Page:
most famous for his role in being one of the first to sequence the human genome and for his role in creating the first cell with a synthetic genome in 2010.
The discussion is wide-ranging. At one point, Venter talks about his work on the synthetic life front, and how he’s now involved in trying to create a cell to “harness photosynthesis.” Here’s the idea:
We’re trying to coax our synthetic cells to do what’s happened to middle America, which is store far more fat than they actually were designed to do, so that we can harness it all as an energy source and use it to create gasoline, diesel fuel, and jet fuel straight from carbon dioxide and sunlight. This would shift the carbon equation so we’re recycling CO2 instead of taking new carbon out of the ground and creating still more CO2. But it has to be done on a massive scale to have any real impact on the amount of CO2 we’re putting into the atmosphere, let alone recovering from the atmosphere.
Hence the headline for the Wired interview, “Craig Venter wants to solve the world’s energy crisis.”
What’s interesting to me is Venter’s mindset, which views science as the primary means to solve the world’s greatest challenges. No doubt this perspective is widely shared, but it is also at odds with those (including many scientists) who instead emphasize social change. For example, on the issue of global sustainability, technological solutions don’t seem to have much of a place in the tool box that’s featured in major scientific reports and at conferences. Rather, what we often hear is the need to reduce consumption, population, and economic growth.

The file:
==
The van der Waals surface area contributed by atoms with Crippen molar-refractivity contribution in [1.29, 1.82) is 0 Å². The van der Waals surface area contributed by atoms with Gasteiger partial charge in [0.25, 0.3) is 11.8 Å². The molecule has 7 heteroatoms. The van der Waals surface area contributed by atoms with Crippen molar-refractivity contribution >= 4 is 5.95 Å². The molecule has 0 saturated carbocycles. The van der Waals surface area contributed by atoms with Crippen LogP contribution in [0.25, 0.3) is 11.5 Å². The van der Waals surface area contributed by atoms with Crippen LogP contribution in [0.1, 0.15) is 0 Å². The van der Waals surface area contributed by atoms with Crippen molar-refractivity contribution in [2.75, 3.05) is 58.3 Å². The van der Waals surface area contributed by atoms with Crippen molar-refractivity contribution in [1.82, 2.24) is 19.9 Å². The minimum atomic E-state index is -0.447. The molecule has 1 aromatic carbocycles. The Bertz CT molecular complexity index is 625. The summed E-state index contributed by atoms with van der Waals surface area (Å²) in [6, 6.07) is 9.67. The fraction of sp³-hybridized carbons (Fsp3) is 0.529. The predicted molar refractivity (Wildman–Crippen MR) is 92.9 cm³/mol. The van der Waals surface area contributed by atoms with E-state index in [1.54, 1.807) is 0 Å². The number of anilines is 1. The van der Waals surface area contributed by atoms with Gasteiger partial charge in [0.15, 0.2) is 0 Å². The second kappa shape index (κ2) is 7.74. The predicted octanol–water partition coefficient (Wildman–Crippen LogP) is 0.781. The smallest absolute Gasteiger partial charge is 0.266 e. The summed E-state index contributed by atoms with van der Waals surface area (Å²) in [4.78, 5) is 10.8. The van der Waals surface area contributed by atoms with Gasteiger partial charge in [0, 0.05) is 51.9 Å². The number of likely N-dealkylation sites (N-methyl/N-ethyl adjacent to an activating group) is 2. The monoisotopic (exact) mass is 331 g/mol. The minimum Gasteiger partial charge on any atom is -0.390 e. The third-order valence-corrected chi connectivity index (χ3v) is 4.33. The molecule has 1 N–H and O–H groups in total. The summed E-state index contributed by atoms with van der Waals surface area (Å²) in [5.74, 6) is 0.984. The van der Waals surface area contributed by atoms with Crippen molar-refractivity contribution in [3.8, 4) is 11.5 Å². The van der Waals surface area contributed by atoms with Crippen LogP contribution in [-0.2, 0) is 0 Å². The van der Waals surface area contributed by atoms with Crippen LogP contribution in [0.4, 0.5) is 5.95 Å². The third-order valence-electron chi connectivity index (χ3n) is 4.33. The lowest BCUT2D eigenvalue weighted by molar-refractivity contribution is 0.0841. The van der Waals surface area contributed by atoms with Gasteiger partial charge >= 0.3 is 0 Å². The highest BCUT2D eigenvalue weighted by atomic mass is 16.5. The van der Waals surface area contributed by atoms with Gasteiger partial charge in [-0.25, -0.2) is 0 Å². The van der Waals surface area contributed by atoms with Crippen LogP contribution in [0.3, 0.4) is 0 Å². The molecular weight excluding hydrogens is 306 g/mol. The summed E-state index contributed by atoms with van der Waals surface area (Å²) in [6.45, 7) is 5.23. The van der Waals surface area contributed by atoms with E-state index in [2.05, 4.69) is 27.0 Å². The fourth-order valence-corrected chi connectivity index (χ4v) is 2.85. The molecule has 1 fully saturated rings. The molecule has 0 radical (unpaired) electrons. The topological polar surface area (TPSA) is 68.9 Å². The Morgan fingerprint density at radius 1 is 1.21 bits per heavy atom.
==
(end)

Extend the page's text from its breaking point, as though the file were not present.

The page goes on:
I’m not suggesting that one approach should be chosen over the other, but it does seem that our conversations on energy and climate-related issues minimize (and often caution against) the use of technology to better humanity and the environment. On that note, I’ll conclude with the final exchange in the Wired interview.
Wired: I want to end with a big question: In 1990, Carl Sagan wrote that “we live in a society exquisitely dependent on science and technology, in which hardly anyone knows anything about science and technology.” That seems even more true today. Do you think we respect science enough as a society?
Venter: I think the new anti-intellectualism that’s showing up in politics today is a symptom of our not discussing these issues enough. We don’t discuss how our society is now 100 percent dependent on science for its future. We need new scientific breakthroughs””sometimes to overcome the scientific breakthroughs of the past. A hundred years ago oil sounded like a great discovery. You could burn it and run engines off it. I don’t think anybody anticipated that it would actually change the atmosphere of our planet. Because of that we have to come up with new approaches. We just passed the 7 billion population mark. In 12 years, we’re going to reach 8 billion. If we let things run their natural course, we’ll have massive pandemics, people starving. Without science I don’t see much hope for humanity.